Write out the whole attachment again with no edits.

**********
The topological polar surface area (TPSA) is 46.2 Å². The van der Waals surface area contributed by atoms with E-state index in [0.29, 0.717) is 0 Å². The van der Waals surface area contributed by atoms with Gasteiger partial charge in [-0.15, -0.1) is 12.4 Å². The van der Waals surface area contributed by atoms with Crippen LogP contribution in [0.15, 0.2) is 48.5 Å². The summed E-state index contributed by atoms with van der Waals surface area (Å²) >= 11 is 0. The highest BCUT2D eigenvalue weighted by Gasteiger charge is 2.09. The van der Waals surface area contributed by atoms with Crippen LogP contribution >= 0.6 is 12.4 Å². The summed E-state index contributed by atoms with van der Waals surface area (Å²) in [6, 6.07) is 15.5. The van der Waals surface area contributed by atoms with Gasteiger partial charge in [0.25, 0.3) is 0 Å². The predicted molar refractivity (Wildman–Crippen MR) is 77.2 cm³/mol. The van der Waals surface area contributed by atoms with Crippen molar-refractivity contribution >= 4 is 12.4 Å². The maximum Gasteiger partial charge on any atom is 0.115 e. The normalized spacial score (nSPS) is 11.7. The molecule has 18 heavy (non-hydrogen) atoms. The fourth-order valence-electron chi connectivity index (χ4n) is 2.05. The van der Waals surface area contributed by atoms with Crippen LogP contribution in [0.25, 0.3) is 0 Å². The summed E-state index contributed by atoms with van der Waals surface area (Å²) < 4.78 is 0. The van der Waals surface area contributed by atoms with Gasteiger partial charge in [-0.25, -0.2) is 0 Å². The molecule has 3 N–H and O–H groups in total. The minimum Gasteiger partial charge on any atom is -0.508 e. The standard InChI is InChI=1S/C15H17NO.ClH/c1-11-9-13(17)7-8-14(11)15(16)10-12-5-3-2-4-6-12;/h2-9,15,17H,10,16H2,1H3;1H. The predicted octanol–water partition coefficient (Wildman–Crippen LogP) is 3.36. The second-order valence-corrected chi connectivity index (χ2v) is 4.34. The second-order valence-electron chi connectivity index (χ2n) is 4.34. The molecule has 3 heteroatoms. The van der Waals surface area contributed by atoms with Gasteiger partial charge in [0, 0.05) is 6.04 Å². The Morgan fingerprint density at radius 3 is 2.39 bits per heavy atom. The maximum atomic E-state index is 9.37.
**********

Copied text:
The topological polar surface area (TPSA) is 46.2 Å². The van der Waals surface area contributed by atoms with E-state index in [0.29, 0.717) is 0 Å². The van der Waals surface area contributed by atoms with Gasteiger partial charge in [-0.15, -0.1) is 12.4 Å². The van der Waals surface area contributed by atoms with Crippen LogP contribution in [0.15, 0.2) is 48.5 Å². The summed E-state index contributed by atoms with van der Waals surface area (Å²) >= 11 is 0. The highest BCUT2D eigenvalue weighted by Gasteiger charge is 2.09. The van der Waals surface area contributed by atoms with Crippen LogP contribution >= 0.6 is 12.4 Å². The summed E-state index contributed by atoms with van der Waals surface area (Å²) in [6, 6.07) is 15.5. The van der Waals surface area contributed by atoms with Gasteiger partial charge in [0.25, 0.3) is 0 Å². The predicted molar refractivity (Wildman–Crippen MR) is 77.2 cm³/mol. The van der Waals surface area contributed by atoms with Crippen molar-refractivity contribution >= 4 is 12.4 Å². The maximum Gasteiger partial charge on any atom is 0.115 e. The normalized spacial score (nSPS) is 11.7. The molecule has 18 heavy (non-hydrogen) atoms. The fourth-order valence-electron chi connectivity index (χ4n) is 2.05. The van der Waals surface area contributed by atoms with Crippen LogP contribution in [0.25, 0.3) is 0 Å². The summed E-state index contributed by atoms with van der Waals surface area (Å²) < 4.78 is 0. The van der Waals surface area contributed by atoms with Gasteiger partial charge in [-0.25, -0.2) is 0 Å². The molecule has 3 N–H and O–H groups in total. The minimum Gasteiger partial charge on any atom is -0.508 e. The standard InChI is InChI=1S/C15H17NO.ClH/c1-11-9-13(17)7-8-14(11)15(16)10-12-5-3-2-4-6-12;/h2-9,15,17H,10,16H2,1H3;1H. The predicted octanol–water partition coefficient (Wildman–Crippen LogP) is 3.36. The second-order valence-corrected chi connectivity index (χ2v) is 4.34. The second-order valence-electron chi connectivity index (χ2n) is 4.34. The molecule has 3 heteroatoms. The van der Waals surface area contributed by atoms with Gasteiger partial charge in [0, 0.05) is 6.04 Å². The Morgan fingerprint density at radius 3 is 2.39 bits per heavy atom. The maximum atomic E-state index is 9.37.